I've never gotten consistent calls (after I told them to take me off the list), so I've never been in a position to make money, but perhaps you can!

I've gotten the Windows Technical Support call a few (<5) random times. So far I've just had fun with it by having them quote prices and then telling them I have nothing but Linux (not true) or my favorite, asking, "I don't have any Windows machines, but can I pay you some money anyhow?"

Good luck.
Dave

Submitted by flu on July 7, 2015 - 9:40am.

all wrote:
Tell them you don't run Windows?

Already did that, and they hung up and called back the next day.

Submitted by flu on July 7, 2015 - 9:45am.

bibsoconner wrote:
It may not be worth your time, but I wonder if this is a money making opportunity? You say they are consistently calling. Can you record them (you have to inform them that you are recording) or at least log the calls. You could put it on speaker phone so someone in your home can be a witness that the call happened. Tell them each time to remove you from the list. There is supposed to be agencies to deal with "do not call" violations. A few that came up with a Google search

https://www.fcc.gov/encyclopedia/do-not-...

https://complaints.donotcall.gov/complai...
http://ag.ca.gov/donotcall/dnc_complaint...

I've never gotten consistent calls (after I told them to take me off the list), so I've never been in a position to make money, but perhaps you can!

I've gotten the Windows Technical Support call a few (<5) random times. So far I've just had fun with it by having them quote prices and then telling them I have nothing but Linux (not true) or my favorite, asking, "I don't have any Windows machines, but can I pay you some money anyhow?"

Good luck.
Dave

They aren't based in the U.S. It sounds like the people running this scam are using a call center out of India (and I don't mean this in any disrespect to folks from India), but I was able to trick one "agent" into giving me a callback number, and it was an international number based in India.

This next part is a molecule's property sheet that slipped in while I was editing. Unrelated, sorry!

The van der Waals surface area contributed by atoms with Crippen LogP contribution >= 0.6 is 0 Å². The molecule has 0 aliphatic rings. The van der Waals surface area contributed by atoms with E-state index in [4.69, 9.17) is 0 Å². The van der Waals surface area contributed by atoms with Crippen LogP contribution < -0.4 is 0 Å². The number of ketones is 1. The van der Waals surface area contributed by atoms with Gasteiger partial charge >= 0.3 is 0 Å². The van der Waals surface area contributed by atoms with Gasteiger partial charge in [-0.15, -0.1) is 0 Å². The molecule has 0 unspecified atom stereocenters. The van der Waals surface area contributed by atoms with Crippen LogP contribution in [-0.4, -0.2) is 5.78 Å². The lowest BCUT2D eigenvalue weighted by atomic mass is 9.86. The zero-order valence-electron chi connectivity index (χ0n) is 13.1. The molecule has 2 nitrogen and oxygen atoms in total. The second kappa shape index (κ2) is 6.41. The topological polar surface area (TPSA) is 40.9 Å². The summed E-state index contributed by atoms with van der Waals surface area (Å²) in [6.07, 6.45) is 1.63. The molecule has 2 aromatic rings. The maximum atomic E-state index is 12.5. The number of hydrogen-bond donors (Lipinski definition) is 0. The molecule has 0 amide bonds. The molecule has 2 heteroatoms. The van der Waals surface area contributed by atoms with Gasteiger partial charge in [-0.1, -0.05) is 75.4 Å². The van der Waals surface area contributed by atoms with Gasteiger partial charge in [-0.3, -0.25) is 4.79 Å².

It's just annoying that my phone rings late at night for the past few days...I guess I can turn off the ringer.

I'm going to try to snag one of their ip addresses. Unfortunately, I'm not a hacker type... If I were evil, I might be compelled to try to unlease a virus or two on THEIR systems.

Submitted by plm on July 7, 2015 - 10:35am.

Had the same problem a couple of years ago. Wife almost fell for it. Good thing she called me before she gave the credit card number. Anyhow they just will not stop calling. I'm guessing it was because they got close. Good thing was their caller id number even though it wasn't a real phone number was the same each time. Our cordless phone has a way to block phone numbers and that fixed the problem once I blocked it. Perhaps yours does as well? Drove me crazy until I figured out how to block it.

Submitted by Doofrat on July 7, 2015 - 5:41pm.

Here's what I do to avoid this. I'm on call pretty much all the time, so I can't just turn off the ringer on my iPhone. So when I would get a call with some Pakistani saying a bu daba or something like that at 3am it would really piss me off.
What I do is record ten seconds of silence then add it to my iTunes library. You can then convert this to AAC in iTunes (There are a bunch of articles on how to do this for different platforms, or you can just buy a silent ringtone for 99cents). You then set this silent ringtone as your default ringtone and set all your contacts with non-default ringtones. Your phone will never again ring unless it's from somebody you know. If it's important enough, they can still leave a message. I hate to say it, but I even have a family member on the silent ringtone since they forget they are in a different time zone and sometimes call at 7am on a Saturday.